It wouldn’t take a case as loaded with injustices as this one for us to understand Cortes’ instinct to go a little Batman on somebody—especially somebody who would never otherwise be brought to justice. Because while Joan’s moral core is well-established, Cortes is also kind of correct. Terrible crimes go unpunished because the justice system’s reach is flawed, and though her desire for revenge is definitely selfish, that just makes her like half a dozen mostly-justified TV antiheroes doing the same thing. And four years isn’t a particularly long career in law enforcement; though Liu provides as much subtext for Joan’s reactions to injustice as the scripts have allowed, on the page, Joan’s largely treated the cases they’ve seen as academic exercises. (Liu does great work with subsumed defensiveness in these scenes: “Stay the course this time” seems to sting just as much as Cortes might have hoped.)
Joan’s last shot in the episode is her striding away from Cortes in her own Full Batman moment. But her closing words are something more pragmatic, and slightly chilling. “Race you to the bottom” isn’t something you say when you plan to take the high road. And it’s moments like this where you realize how the show weights so much more of its long-term arcs with Sherlock, because as good as this moment is (and it’s so fun), it sounds like someone halfway down a slippery slope, and we have no idea if she is. Is this just Joan starting another game of chicken to draw Cortes out? Very plausible; I’d totally believe she’s willing to pull some gray-area strings to pin Cortes for her extracurricular beatdowns. Is Joan slowly beginning to bristle at the idea of having police keepers? We haven’t seen much of it, but if we reach way back to the start of the season, she’s certainly happy to make use of ill-gotten evidence, so, maybe. Or—to our surprise as much as Cortes’—is Joan throwing down a gauntlet she knows is going to draw her into complications she might not be able to shake?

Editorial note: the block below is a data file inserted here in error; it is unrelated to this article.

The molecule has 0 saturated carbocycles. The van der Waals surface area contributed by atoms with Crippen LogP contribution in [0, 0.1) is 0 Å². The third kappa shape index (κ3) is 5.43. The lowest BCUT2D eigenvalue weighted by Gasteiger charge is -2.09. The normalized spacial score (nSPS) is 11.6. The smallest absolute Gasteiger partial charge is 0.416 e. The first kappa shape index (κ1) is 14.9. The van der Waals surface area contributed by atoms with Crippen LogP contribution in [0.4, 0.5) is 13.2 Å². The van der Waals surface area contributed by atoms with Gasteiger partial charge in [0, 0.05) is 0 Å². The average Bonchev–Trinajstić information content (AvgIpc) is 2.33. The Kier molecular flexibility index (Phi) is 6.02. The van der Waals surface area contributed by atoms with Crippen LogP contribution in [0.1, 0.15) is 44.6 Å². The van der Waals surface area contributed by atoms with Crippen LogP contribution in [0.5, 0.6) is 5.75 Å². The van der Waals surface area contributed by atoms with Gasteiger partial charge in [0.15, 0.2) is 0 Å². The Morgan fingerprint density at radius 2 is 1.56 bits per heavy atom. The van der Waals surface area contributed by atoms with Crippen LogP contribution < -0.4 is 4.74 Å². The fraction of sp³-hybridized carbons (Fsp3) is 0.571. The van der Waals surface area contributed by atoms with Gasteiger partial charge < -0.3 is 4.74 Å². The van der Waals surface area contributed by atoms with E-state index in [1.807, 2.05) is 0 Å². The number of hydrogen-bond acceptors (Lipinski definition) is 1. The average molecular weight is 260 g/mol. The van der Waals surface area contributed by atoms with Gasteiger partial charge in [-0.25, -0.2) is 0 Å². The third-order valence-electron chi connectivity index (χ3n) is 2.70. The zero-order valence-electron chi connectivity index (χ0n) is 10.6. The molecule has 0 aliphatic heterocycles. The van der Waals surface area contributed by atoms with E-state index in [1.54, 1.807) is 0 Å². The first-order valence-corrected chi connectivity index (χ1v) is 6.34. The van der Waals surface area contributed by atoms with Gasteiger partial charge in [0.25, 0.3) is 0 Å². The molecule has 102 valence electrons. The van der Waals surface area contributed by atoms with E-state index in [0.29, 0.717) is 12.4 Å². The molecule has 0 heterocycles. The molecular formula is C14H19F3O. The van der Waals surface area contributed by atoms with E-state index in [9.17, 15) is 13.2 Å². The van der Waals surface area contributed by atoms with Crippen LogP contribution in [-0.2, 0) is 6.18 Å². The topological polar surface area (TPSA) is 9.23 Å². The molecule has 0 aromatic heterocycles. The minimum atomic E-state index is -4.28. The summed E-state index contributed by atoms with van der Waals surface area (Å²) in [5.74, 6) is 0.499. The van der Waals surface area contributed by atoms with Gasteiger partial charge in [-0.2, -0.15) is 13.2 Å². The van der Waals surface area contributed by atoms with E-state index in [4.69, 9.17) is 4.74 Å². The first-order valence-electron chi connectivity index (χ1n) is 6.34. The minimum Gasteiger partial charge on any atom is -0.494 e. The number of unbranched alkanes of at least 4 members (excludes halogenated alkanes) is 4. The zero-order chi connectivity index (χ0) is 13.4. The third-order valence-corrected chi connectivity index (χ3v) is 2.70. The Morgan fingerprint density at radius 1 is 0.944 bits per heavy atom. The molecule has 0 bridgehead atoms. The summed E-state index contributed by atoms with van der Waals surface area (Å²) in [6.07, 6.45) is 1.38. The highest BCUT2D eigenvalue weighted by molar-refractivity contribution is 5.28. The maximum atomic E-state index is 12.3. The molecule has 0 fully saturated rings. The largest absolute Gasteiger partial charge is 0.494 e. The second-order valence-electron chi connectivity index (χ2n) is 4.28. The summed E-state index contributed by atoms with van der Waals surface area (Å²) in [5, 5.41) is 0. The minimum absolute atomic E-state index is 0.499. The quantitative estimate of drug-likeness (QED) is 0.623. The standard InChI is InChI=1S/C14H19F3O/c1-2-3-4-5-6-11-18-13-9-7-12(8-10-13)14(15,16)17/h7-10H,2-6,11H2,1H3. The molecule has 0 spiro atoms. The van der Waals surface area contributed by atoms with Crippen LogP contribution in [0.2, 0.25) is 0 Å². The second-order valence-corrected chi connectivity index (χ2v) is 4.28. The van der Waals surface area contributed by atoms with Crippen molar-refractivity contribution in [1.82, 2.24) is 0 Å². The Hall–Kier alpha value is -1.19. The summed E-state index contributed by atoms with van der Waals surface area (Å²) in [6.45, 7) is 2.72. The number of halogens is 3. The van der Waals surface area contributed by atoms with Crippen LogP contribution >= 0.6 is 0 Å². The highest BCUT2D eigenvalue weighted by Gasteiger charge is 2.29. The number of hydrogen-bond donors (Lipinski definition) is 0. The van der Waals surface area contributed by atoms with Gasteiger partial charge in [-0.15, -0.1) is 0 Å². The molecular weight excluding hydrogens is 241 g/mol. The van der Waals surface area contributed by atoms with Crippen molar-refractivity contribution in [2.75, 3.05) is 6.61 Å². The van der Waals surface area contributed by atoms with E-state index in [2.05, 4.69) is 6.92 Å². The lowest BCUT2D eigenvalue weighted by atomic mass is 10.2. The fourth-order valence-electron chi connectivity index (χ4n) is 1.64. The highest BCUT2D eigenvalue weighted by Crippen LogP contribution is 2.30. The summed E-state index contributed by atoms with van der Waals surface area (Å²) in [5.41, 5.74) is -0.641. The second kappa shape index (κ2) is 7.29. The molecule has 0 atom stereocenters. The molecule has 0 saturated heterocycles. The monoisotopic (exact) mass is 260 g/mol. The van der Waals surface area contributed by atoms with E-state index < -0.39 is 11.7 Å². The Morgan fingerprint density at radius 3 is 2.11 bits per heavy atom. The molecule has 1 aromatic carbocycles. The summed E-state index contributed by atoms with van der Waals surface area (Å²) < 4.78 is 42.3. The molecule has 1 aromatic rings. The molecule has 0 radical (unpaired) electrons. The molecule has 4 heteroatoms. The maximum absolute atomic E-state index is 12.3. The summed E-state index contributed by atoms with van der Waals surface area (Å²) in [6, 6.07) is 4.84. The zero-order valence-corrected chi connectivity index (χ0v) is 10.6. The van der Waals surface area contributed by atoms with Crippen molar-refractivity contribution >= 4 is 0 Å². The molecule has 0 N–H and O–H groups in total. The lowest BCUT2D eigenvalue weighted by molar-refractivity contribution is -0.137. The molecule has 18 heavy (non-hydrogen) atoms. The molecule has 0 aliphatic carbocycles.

Honestly, that last one is the longest shot, but it could provide a fascinating reversal if Sherlock’s own journey back to stability suddenly comes face to face with Joan in a moral crisis. He spends most of this episode suspicious of Cortes but visibly trying to stay in his lane: alerting her to Hector’s injuries, expressing his reservations, and otherwise getting out of her way. In fact, the first thing he does when he hears about Hector is to assure Joan she has an alibi, which is a small but crucial remove from telling her he knows she didn’t do it. He clearly knows she’s capable of it, and while we have no textual evidence of significant repressed anger from Joan, he also clearly treats it as a thing that, objectively, she might have pulled off. He lists her timestamps on the footage without declaring it’s obvious she didn’t leave; of course she could have left.
It’s a brief but telling dossier of criminal competence, delivered by a man who very nearly punctured someone with an ice pick once. Should this pan out, and Joan has to face down her first real enemy, she’s more than prepared. She’s a doctor turned detective; that morgue motto combines her past and present—an academic exercise with the potential to turn personal—and if it pans out, her arc for the rest of this season could surprise us. (If death really does delight in helping life, and you can’t help your enemies, what the hell is Joan going to do?)
- Line delivery that’s better than it has any right to be of the week: Jon Michael Hill nails Bell’s brief eulogy for Nicole. “She was nice” can sound like a tepid fallback endorsement of someone with nothing else going on, but it’s very clear that for Bell, being genuinely nice is a significant marker.
- A very, very close second: Gregson’s, “It sounds strange,” which has to be heard to be appreciated.
- Best roller derby name Sherlock comes up with: Joan-Cold Killer.
- Best accidental band name Sherlock comes up with: A Cruel Trick of Municipal Geography.
- Miller’s delivery of “super mad” is truly delightful.
- Joan costume note: Her outfit in the second half of this episode is slightly unusual for her—normally she either opts for pants or shorter skirts than this tea-length number—but something about the sharp lines edging that skirt makes it look ever so slightly like something that goes under armor; is Joan preparing for war?